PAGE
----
Khaadem could try to emulate Battaash after King George Stakes success

Khaadem could try to emulate star sprinter Battaash after success in King George Stakes at Goodwood… while Cazoo Derby winner Desert Crown may be ruled out for rest of the season

  • Khaadem won the King George Qatar Stakes at Goodwood on Friday
  • The Charlie-Hills trained horse could emulate star sprinter stablemate Battaash
  • Connections are eyeing a tilt at the Group One Nunthorpe Stakes at York
  • Cazoo Derby winner Desert Crown set to miss rest of the season through injury 

Khaadem could try to emulate former Charlie Hills-trained stablemate Battaash by using victory in yesterday’s King George Qatar Stakes as a platform to win next month’s Group One Nunthorpe Stakes at York.

The lightning-fast Battaash won the race at Goodwood a record four times and twice followed up with a win on the Knavesmire.

Hills held out lofty aspirations for Khaadem after he cruised to victory in today’s Stewards’ Cup as a three-year-old in 2019.

Khaadem was victorious in the Group Two King George Stakes at Goodwood on Friday

Jockey Ryan Moore guided the Charlie Hills-trained sprinter to victory in the Sussex sunshine

The gelding has not hit the heights his trainer hoped but after the 8-1 shot — ridden by Ryan Moore (right) — held off favourite Raasel by a neck, Hills said he still believed the six-year-old has a top-level win in him.

Hills had been convinced Khaadem was in great heart after his ‘run’ in the King’s Stand at Royal Ascot, where he lost his jockey rearing as the stalls opened as well as a dozen lengths yet still crossed the line upside impressive Australian winner Nature Strip after galloping riderless.

Hills said: ‘He is a very good horse with a lot of speed. Ryan was very positive after and we will look now for a Group One.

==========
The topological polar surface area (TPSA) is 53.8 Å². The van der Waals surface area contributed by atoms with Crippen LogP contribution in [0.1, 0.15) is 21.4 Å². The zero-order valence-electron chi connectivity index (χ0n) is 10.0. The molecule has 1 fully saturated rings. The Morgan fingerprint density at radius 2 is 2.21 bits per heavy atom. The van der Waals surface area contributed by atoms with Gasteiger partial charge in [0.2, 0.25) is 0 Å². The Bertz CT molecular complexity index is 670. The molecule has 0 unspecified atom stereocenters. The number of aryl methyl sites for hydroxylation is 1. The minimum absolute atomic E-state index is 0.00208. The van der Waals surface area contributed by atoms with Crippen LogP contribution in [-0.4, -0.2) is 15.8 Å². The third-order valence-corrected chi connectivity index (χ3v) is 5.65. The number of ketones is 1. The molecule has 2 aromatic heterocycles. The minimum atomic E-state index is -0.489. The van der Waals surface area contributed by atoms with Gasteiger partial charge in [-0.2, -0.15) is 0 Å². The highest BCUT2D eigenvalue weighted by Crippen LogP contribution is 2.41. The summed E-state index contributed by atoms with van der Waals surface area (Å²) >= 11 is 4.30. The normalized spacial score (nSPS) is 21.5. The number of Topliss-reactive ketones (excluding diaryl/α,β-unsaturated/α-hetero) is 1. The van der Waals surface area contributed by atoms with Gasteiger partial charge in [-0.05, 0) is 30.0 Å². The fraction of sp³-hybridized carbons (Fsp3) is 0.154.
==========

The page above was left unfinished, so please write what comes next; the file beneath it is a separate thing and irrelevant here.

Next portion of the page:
Connections are eyeing a tilt at the Group One Nunthorpe Stakes at York’s Ebor meeting

‘He is growing up. Sprinters can take their time. As a three-year-old he had a fantastic season but it then did not quite work for him as a four-year-old.

‘When Battaash won this race and Khaadem won the Stewards’ Cup the next day, someone told me that he clocked quicker sectionals.

‘We have always thought he could get to the top table. Maybe it’s age, maturity or being a gelding.’

Khaadem carries the colours of Jim and Fitri Hay, who won Thursday’s Richmond Stakes with Royal Scotsman. But he originally raced, like Battaash, for the late Sheik Hamdan Al Maktoum’s Shadwell Stud operation.

Mick Appleby-trained Raasel also used to be owned by Sheik Hamdan, meaning the King George was a battle of the Shadwell cast-offs.

Jason Watson rode his first Glorious Goodwood winner since 2018 when he landed the Coral Golden Mile on David O’Meara’s 20-1 Orbaan, who went into the race on the back of a 24-race losing sequence.

Khaadem could try to emulate the Charlie Hills-trained star sprinter Battaash at York

Watson was champion apprentice in 2018 and since then the 22-year-old Watson has ridden his first Group One winner as well being appointed and then losing the job as stable jockey to Roger and Harry Charlton. But his career is on the rise again, thanks to a link-up with Yorkshire-based trainer O’Meara.

Watson, who switched mounts when Shelir was scratched and rides Summerghand for the trainer in today’s Stewards’ Cup, said: ‘I am very grateful to Dave and the team who have been very supportive. I’m just pleased I’m back on the big stage.’

Emma Lavelle-trained 14-1 shot Master Milliner secured his eighth career victory with a three-quarter length win from favourite Super Superjack in the Coral Goodwood Handicap under Sean Levey.

It was a career-best effort for a six-year-old, who is lucky to be alive. As a two-year-old he contracted meningitis and was given only a five per cent chance of survival.

Cazoo Derby winner Desert Crown looks like missing the rest of the season because of the injury which ruled him out of last Saturday’s King George VI & Queen Elizabeth Stakes at Ascot. 

What was originally thought to be a hoof issue by trainer Sir Michael Stoute has now been identified as leg problem. 

While it was described as ‘nothing major’ by Bruce Raymond, racing manager for owner Saeed Suhail, the timetable for a potential return to training to get Desert Crown primed for the Prix de l’Arc de Triomphe on October 2 looks too tight. 

Raymond said: ‘Luckily the owner is very patient and he said, “Whatever Michael wants, I’m not going to press him”. I know Sir Michael wouldn’t rush this horse.’

Desert Crown is unbeaten in his three races. The intention is for him to race on as a four-year-old in 2023.

Share this article

Source: Read Full Article